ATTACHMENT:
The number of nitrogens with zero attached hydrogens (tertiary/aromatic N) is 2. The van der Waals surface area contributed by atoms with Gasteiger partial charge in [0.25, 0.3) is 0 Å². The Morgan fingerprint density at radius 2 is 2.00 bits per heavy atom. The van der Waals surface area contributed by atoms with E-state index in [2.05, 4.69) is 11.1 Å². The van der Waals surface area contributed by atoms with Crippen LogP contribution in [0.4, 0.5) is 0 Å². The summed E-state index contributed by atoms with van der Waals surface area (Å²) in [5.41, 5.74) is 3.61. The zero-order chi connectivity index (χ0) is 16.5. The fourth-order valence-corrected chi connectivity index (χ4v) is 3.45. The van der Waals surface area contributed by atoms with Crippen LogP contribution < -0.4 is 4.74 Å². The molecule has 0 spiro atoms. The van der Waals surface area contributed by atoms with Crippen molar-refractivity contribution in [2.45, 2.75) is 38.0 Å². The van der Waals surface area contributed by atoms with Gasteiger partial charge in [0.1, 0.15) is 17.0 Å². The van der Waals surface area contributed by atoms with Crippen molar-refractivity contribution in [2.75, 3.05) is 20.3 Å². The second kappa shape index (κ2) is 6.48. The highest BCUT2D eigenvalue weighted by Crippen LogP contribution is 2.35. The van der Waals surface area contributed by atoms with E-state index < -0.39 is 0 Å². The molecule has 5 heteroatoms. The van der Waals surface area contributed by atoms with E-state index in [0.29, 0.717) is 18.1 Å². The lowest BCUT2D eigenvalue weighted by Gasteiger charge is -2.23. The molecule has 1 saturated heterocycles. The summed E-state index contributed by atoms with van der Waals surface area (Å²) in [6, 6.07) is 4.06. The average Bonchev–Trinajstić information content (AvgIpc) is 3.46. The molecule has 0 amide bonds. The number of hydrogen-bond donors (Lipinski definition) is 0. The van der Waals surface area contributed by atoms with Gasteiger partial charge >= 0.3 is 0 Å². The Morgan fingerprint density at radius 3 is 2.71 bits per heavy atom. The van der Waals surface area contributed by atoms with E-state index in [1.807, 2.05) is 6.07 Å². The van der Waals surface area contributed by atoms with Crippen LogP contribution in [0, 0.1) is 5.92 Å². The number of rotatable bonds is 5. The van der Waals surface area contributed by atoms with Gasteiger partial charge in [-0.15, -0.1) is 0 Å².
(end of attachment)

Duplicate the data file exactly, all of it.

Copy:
The number of nitrogens with zero attached hydrogens (tertiary/aromatic N) is 2. The van der Waals surface area contributed by atoms with Gasteiger partial charge in [0.25, 0.3) is 0 Å². The Morgan fingerprint density at radius 2 is 2.00 bits per heavy atom. The van der Waals surface area contributed by atoms with E-state index in [2.05, 4.69) is 11.1 Å². The van der Waals surface area contributed by atoms with Crippen LogP contribution in [0.4, 0.5) is 0 Å². The summed E-state index contributed by atoms with van der Waals surface area (Å²) in [5.41, 5.74) is 3.61. The zero-order chi connectivity index (χ0) is 16.5. The fourth-order valence-corrected chi connectivity index (χ4v) is 3.45. The van der Waals surface area contributed by atoms with Crippen LogP contribution < -0.4 is 4.74 Å². The molecule has 0 spiro atoms. The van der Waals surface area contributed by atoms with Crippen molar-refractivity contribution in [2.45, 2.75) is 38.0 Å². The van der Waals surface area contributed by atoms with Gasteiger partial charge in [0.1, 0.15) is 17.0 Å². The van der Waals surface area contributed by atoms with Crippen molar-refractivity contribution in [2.75, 3.05) is 20.3 Å². The second kappa shape index (κ2) is 6.48. The highest BCUT2D eigenvalue weighted by Crippen LogP contribution is 2.35. The van der Waals surface area contributed by atoms with E-state index < -0.39 is 0 Å². The molecule has 5 heteroatoms. The van der Waals surface area contributed by atoms with E-state index in [0.29, 0.717) is 18.1 Å². The lowest BCUT2D eigenvalue weighted by Gasteiger charge is -2.23. The molecule has 1 saturated heterocycles. The summed E-state index contributed by atoms with van der Waals surface area (Å²) in [6, 6.07) is 4.06. The average Bonchev–Trinajstić information content (AvgIpc) is 3.46. The molecule has 0 amide bonds. The number of hydrogen-bond donors (Lipinski definition) is 0. The van der Waals surface area contributed by atoms with Gasteiger partial charge >= 0.3 is 0 Å². The Morgan fingerprint density at radius 3 is 2.71 bits per heavy atom. The van der Waals surface area contributed by atoms with E-state index in [1.807, 2.05) is 6.07 Å². The van der Waals surface area contributed by atoms with Crippen LogP contribution in [0, 0.1) is 5.92 Å². The number of rotatable bonds is 5. The van der Waals surface area contributed by atoms with Gasteiger partial charge in [-0.15, -0.1) is 0 Å².